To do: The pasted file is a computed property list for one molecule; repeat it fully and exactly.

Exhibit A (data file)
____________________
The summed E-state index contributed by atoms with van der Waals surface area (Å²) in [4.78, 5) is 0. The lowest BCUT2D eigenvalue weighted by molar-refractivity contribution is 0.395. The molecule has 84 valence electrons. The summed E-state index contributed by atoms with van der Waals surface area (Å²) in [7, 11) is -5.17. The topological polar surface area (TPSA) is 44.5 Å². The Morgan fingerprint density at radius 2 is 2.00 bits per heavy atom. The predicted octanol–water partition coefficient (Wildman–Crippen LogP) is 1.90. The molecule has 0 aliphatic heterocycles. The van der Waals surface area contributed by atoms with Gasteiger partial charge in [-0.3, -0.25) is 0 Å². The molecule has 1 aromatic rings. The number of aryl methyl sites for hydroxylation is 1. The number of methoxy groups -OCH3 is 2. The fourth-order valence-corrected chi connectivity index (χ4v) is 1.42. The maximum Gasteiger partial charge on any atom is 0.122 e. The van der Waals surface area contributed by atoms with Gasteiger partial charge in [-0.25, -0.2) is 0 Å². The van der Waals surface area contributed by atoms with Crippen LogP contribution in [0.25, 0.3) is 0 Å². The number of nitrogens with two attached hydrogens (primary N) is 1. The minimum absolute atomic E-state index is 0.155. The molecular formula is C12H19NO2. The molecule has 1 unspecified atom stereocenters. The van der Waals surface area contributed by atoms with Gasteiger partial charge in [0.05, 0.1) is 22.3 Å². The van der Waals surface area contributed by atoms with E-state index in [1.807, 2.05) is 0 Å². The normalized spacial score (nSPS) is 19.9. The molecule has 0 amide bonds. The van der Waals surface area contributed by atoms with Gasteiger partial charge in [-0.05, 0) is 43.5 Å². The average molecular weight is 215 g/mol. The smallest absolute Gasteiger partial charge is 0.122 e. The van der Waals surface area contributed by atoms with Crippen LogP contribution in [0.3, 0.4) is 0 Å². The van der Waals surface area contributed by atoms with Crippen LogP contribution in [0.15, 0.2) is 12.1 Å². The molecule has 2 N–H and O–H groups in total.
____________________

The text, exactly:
The summed E-state index contributed by atoms with van der Waals surface area (Å²) in [4.78, 5) is 0. The lowest BCUT2D eigenvalue weighted by molar-refractivity contribution is 0.395. The molecule has 84 valence electrons. The summed E-state index contributed by atoms with van der Waals surface area (Å²) in [7, 11) is -5.17. The topological polar surface area (TPSA) is 44.5 Å². The Morgan fingerprint density at radius 2 is 2.00 bits per heavy atom. The predicted octanol–water partition coefficient (Wildman–Crippen LogP) is 1.90. The molecule has 0 aliphatic heterocycles. The van der Waals surface area contributed by atoms with Gasteiger partial charge in [-0.3, -0.25) is 0 Å². The molecule has 1 aromatic rings. The number of aryl methyl sites for hydroxylation is 1. The number of methoxy groups -OCH3 is 2. The fourth-order valence-corrected chi connectivity index (χ4v) is 1.42. The maximum Gasteiger partial charge on any atom is 0.122 e. The van der Waals surface area contributed by atoms with Gasteiger partial charge in [-0.25, -0.2) is 0 Å². The van der Waals surface area contributed by atoms with Crippen LogP contribution in [0.25, 0.3) is 0 Å². The number of nitrogens with two attached hydrogens (primary N) is 1. The minimum absolute atomic E-state index is 0.155. The molecular formula is C12H19NO2. The molecule has 1 unspecified atom stereocenters. The van der Waals surface area contributed by atoms with Gasteiger partial charge in [0.05, 0.1) is 22.3 Å². The van der Waals surface area contributed by atoms with E-state index in [1.807, 2.05) is 0 Å². The normalized spacial score (nSPS) is 19.9. The molecule has 0 amide bonds. The van der Waals surface area contributed by atoms with Gasteiger partial charge in [-0.05, 0) is 43.5 Å². The average molecular weight is 215 g/mol. The smallest absolute Gasteiger partial charge is 0.122 e. The van der Waals surface area contributed by atoms with Crippen LogP contribution in [0.3, 0.4) is 0 Å². The van der Waals surface area contributed by atoms with Crippen LogP contribution in [0.15, 0.2) is 12.1 Å². The molecule has 2 N–H and O–H groups in total.